David Matthews: A Vision of the Sea

David Matthews: A Vision of the Sea

Bbc Philharmonic Orchestra

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Album review

“All of these works by composer David Matthews were written during his eighth decade (the Sinfonia, Op. 67, was written in the 1990s but revised in 2015), and all are receiving their world recorded premieres. Matthews only seems to have gained steam, and perhaps 70 is indeed the new 50. All of the pieces are written in a more or less tonal idiom, and they fall clearly into the tradition of Michael Tippett and the long line of composers leading up to him. Yet as one listens, one becomes aware of the large-scale symphonic thinking, especially in the Symphony No. 8, Op. 131, but in the shorter works as well; Matthews' processes are long, Mahlerian. There are fascinating programmatic effects here. Toward Sunrise, Op. 117, reflects a documentary film about the "sounds" the sun makes as its outer coronal layers vibrate; the lower instruments embody these sounds in a C-F interval. The Symphony No. 8 has a thoroughly tonal finale that somehow does not come off as neo-Romantic. Perhaps the most immediately attractive work is the title piece (which also quotes Toward Sunrise), with its wonderful herring gulls in the woodwinds in the first movement and throughout with a structure that draws on the long tradition of sea pieces without being derivative of any of them. Such material is, of course, right in the wheelhouse of the BBC Symphony and conductor Jac van Steen, and the orchestral details are never given short shrift. Signum's Mediacity studio sound is another strong plus. Perhaps those who avoid the more conservative side of British orchestral music will be less enamored of this release, but there is nothing about it that is not fresh.”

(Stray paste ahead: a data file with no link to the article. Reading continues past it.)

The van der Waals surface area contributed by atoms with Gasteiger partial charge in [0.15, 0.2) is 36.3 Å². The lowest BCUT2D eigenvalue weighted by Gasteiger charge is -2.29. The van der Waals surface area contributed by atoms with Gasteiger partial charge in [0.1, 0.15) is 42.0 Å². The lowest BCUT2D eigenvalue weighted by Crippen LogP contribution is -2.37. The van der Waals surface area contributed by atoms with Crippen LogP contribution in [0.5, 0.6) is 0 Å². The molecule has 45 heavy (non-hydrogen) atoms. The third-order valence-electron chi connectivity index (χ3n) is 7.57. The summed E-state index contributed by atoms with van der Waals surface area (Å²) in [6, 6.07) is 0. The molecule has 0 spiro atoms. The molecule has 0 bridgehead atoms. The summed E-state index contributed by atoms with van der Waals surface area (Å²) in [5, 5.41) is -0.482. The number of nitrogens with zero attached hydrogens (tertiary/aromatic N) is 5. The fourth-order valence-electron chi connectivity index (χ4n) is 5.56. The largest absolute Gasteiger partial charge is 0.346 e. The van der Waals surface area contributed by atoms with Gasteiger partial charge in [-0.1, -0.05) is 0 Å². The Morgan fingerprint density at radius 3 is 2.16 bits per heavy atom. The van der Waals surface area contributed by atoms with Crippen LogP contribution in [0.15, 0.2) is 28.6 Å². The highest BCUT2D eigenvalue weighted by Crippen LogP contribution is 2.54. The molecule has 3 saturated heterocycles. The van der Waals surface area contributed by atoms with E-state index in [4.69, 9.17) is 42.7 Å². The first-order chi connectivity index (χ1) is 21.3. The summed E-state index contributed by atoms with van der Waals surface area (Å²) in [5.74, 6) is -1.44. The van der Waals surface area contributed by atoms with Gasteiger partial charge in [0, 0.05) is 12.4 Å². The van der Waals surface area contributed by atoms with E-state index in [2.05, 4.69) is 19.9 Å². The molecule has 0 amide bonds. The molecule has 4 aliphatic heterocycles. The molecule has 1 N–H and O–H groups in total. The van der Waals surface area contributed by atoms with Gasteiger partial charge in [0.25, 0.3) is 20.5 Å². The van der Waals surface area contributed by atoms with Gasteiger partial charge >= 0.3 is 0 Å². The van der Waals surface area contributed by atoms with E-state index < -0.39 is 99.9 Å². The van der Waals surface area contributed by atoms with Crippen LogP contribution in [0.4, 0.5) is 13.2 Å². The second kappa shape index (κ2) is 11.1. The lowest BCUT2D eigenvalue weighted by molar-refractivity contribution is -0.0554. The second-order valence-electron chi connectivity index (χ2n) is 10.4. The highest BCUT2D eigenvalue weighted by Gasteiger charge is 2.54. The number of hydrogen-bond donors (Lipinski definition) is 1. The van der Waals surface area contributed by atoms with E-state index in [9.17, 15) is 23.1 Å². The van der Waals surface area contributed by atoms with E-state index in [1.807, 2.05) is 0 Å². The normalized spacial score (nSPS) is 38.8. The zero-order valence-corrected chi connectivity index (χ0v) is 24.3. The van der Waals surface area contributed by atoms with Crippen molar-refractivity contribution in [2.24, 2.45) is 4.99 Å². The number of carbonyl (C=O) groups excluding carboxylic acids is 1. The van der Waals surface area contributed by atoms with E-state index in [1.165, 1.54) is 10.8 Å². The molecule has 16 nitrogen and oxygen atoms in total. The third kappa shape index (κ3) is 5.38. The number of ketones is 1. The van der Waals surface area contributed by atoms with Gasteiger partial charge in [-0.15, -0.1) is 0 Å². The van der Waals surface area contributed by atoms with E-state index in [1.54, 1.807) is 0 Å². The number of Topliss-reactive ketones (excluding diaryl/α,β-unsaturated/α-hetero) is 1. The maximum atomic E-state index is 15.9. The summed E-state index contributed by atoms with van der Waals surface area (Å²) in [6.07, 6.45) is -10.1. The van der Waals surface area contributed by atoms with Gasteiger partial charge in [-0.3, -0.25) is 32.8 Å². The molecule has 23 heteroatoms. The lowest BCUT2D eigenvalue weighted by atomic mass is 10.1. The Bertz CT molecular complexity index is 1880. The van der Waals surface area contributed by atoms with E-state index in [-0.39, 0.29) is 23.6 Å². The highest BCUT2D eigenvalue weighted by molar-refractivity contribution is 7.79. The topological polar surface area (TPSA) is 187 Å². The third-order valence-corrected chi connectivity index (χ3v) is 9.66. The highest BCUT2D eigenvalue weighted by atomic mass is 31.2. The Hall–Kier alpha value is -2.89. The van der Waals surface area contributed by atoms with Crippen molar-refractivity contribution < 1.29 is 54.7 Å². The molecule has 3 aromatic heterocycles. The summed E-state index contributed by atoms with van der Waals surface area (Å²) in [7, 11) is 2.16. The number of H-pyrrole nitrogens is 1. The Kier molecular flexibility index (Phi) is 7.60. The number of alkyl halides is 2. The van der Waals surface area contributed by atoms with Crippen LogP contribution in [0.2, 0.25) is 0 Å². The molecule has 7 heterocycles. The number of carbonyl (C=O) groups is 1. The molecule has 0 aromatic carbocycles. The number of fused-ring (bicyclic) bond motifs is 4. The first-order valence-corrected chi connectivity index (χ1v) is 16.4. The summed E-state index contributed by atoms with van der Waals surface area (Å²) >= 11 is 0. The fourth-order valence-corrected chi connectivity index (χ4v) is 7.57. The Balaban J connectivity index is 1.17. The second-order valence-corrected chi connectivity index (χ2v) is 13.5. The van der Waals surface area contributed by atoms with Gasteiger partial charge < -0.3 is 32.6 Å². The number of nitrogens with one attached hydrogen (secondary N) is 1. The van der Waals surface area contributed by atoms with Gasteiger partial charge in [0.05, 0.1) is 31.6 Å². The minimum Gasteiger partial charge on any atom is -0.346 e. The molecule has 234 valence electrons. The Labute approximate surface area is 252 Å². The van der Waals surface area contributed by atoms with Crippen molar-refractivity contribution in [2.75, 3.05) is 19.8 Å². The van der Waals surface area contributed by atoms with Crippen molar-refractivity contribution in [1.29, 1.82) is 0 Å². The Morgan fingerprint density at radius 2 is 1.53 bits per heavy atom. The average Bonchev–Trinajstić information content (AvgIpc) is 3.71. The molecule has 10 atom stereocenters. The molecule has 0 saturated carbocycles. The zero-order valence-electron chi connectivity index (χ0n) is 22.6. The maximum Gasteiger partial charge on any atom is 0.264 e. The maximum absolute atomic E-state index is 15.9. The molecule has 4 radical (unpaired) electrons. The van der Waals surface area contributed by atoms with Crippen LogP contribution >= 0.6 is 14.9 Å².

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Credits

    Released

    22 January 2021

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